Independent Report on the London Metropolitan Police’s Trial of Live Facial Recognition Technology

*This post has been created as a placeholder for this independent report, as the original site of publication is no longer active.

The report, by Professor Peter Fussey and Dr Daragh Murray from the University of Essex, focuses on recent trials conducted by the London Metropolitan Police Service (MPS). It is the only independent evaluation of police use of facial recognition technology, to-date.

It identifies significant flaws in both the MPS’ processes and the technology involved. 

The authors find it “highly possible” that the MPS’ use of LFR to date would be held unlawful if challenged in court and document significant operational shortcomings displayed in the trials which could affect the viability of any future use of LFR technology. 

In light of their findings, the report’s authors are calling for all live trials of LFR to be ceased until these concerns are addressed with an appropriate level of public scrutiny and debate. 

In order to compile the report, Professor Fussey and Dr Murray were granted unprecedented access to the final six of the ten trials run by the MPS, running from June 2018 to February 2019. They joined officers on location in the LFR control rooms and engaged with officers responding on the ground. They also attended briefing and de-briefing sessions, and planning meetings. 

The key concerns raised in the report, which is to be published on Wednesday 29 May 2019, are: 

  • The research process adopted by the MPS to trial the LFR technology did not adequately address the identified objectives of the trials – there was insufficient pre-test planning and conceptualisation.  
  • There was an absence of an explicit legal basis for the use of LFR; the implicit legal basis identified by the MPS is inadequate in relation to the ‘in accordance with the law’ requirement established by human rights law.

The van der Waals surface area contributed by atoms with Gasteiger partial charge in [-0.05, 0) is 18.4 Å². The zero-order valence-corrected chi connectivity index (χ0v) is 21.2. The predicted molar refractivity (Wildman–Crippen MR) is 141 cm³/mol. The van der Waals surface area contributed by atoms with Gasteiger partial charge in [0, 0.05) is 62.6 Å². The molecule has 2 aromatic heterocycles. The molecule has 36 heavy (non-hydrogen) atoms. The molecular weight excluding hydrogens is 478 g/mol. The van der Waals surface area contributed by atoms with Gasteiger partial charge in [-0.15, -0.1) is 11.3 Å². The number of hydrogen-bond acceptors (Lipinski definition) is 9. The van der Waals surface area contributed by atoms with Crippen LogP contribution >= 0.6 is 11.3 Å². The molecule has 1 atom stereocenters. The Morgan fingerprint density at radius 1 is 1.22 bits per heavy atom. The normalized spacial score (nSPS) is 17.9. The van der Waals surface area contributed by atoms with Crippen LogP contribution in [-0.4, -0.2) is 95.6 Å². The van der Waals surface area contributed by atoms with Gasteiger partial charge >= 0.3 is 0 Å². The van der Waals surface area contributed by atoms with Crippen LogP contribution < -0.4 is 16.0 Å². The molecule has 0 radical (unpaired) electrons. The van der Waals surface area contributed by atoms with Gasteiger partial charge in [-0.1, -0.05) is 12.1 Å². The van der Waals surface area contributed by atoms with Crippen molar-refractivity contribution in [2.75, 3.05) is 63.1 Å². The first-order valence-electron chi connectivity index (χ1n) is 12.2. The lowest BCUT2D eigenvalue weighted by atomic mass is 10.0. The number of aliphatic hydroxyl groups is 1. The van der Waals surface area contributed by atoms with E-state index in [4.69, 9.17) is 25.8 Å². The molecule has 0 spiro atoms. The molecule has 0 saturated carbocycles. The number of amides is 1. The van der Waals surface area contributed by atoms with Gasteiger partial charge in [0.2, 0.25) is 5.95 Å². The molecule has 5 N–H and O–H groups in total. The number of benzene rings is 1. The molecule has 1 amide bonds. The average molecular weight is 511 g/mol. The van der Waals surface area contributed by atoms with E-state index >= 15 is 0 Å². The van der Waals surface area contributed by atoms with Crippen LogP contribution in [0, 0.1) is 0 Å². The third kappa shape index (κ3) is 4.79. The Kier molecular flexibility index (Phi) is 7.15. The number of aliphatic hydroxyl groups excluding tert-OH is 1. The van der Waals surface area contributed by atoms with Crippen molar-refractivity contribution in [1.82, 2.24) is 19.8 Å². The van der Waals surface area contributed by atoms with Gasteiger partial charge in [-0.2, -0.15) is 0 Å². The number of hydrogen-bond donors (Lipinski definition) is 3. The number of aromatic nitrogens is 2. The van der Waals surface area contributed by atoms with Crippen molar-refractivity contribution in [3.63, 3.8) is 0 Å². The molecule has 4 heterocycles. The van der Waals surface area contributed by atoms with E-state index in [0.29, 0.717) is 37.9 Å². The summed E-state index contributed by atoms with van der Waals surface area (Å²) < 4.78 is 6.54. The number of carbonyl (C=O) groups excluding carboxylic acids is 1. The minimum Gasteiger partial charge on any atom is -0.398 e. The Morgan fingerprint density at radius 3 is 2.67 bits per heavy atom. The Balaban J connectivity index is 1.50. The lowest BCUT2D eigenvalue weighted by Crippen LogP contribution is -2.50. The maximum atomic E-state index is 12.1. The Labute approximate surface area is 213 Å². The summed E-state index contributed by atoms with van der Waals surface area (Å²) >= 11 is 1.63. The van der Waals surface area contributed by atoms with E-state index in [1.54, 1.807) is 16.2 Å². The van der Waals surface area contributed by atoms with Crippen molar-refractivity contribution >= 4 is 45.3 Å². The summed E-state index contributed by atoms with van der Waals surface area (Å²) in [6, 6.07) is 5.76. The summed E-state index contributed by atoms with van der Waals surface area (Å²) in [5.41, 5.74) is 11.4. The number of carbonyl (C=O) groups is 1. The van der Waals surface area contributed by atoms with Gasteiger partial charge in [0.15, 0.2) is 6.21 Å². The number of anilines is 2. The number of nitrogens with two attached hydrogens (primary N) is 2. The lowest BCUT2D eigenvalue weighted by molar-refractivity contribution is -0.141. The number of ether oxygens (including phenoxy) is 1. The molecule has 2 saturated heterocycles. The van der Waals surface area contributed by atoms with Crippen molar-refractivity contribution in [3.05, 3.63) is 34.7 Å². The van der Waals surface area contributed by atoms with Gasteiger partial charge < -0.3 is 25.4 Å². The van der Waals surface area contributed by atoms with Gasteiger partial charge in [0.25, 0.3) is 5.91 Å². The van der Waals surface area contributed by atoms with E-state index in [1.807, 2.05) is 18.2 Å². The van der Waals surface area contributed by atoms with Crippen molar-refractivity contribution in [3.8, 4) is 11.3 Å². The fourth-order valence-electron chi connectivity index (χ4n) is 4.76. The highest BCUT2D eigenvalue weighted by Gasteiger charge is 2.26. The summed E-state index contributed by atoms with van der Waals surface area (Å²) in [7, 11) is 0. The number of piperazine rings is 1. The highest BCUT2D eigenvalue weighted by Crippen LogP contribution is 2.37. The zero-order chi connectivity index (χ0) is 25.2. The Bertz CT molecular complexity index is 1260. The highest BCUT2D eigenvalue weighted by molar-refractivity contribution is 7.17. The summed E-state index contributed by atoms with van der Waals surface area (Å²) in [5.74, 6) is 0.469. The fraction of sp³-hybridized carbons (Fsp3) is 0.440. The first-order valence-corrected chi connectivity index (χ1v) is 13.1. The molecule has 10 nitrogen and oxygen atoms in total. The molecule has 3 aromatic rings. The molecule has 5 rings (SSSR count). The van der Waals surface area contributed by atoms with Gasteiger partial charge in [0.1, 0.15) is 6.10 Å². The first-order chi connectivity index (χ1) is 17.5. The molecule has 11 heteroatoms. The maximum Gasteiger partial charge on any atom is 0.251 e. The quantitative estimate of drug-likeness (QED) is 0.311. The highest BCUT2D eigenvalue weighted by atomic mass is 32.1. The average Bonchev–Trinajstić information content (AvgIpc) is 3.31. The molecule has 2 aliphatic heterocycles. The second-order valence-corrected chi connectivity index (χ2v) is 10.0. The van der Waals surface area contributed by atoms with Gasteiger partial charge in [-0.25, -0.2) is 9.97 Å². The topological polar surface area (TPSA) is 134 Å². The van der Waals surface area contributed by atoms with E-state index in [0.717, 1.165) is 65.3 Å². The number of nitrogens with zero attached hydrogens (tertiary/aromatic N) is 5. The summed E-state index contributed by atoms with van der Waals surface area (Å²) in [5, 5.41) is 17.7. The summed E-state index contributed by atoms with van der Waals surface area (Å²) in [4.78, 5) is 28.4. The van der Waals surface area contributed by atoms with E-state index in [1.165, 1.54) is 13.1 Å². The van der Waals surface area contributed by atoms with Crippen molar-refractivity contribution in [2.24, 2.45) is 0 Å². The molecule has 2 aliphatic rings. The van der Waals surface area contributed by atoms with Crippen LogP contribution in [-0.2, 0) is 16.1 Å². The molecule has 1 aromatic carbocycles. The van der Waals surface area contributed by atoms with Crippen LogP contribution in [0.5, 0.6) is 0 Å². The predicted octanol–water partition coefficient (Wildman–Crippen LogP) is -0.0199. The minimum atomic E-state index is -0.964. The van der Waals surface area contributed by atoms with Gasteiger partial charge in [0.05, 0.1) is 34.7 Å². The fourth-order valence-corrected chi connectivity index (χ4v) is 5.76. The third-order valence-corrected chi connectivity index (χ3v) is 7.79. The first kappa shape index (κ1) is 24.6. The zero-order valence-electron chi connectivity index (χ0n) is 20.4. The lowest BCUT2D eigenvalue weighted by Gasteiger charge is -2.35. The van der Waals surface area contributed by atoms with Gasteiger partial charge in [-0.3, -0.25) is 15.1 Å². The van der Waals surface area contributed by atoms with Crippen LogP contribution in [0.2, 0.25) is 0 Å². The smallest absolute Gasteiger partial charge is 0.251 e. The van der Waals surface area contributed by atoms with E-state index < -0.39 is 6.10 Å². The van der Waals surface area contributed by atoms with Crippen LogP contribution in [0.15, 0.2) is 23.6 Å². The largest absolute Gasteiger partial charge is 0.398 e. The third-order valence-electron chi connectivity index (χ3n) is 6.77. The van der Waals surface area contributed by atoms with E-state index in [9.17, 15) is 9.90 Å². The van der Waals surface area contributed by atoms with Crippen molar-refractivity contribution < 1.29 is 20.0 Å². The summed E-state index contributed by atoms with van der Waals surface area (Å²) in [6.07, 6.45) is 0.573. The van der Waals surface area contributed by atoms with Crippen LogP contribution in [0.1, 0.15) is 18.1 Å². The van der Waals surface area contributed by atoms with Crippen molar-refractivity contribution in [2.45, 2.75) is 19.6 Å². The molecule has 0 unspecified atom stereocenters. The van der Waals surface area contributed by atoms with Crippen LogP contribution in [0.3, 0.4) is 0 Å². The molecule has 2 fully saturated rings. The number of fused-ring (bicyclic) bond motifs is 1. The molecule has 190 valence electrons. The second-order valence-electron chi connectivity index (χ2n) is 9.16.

• There was an absence of effective analysis addressing the ‘necessity in a democratic society’ of the use of LFR in the circumstances trialled by the MPS, as required by human rights law. This means that the proportionality of the trials could not be fully evaluated.
  • There were numerous operational failures including: inconsistency in the adjudication process; a presumption to intervene; how the MPS engaged with individuals; difficulties in defining and obtaining consent of those affected. 

Further issues highlighted include: 

  • Across the six trials that were evaluated, the LFR technology made 42 matches – on only 8 of those can the authors say with absolute confidence the technology got it right.
  • The data that put someone on the ‘watchlist’ was not current – therefore people were stopped despite the fact that their case had already been addressed.
  • Reasons for putting people on the ‘watchlist’ were not clearly defined, and there was significant ambiguity over the categories of people the LFR trials intended to identify. 
  • The report finds these cannot be considered effective trials. The research methodology document prepared by the MPS focuses primarily on the technical aspects of the trials. There does not appear to be a clearly defined research plan that sets out how the test deployments are intended to satisfy the non-technical objectives, such as those relating to the use of LFR as a policing tool. This complicated the trial process and its purpose. 

For background, Professor Fussey is a leading criminologist specialising in surveillance and society, based in the Department of Sociology at the University of Essex. He is currently leading the new human rights, data and technology strand of the National Surveillance Camera Strategy. 

Dr Murray is a specialist in international human rights law, with a focus on the intersection between human rights and technology. He is based in the School of Law and Institute for Humanities and Social Sciences at Queen Mary University of London.  

The report can be accessed here.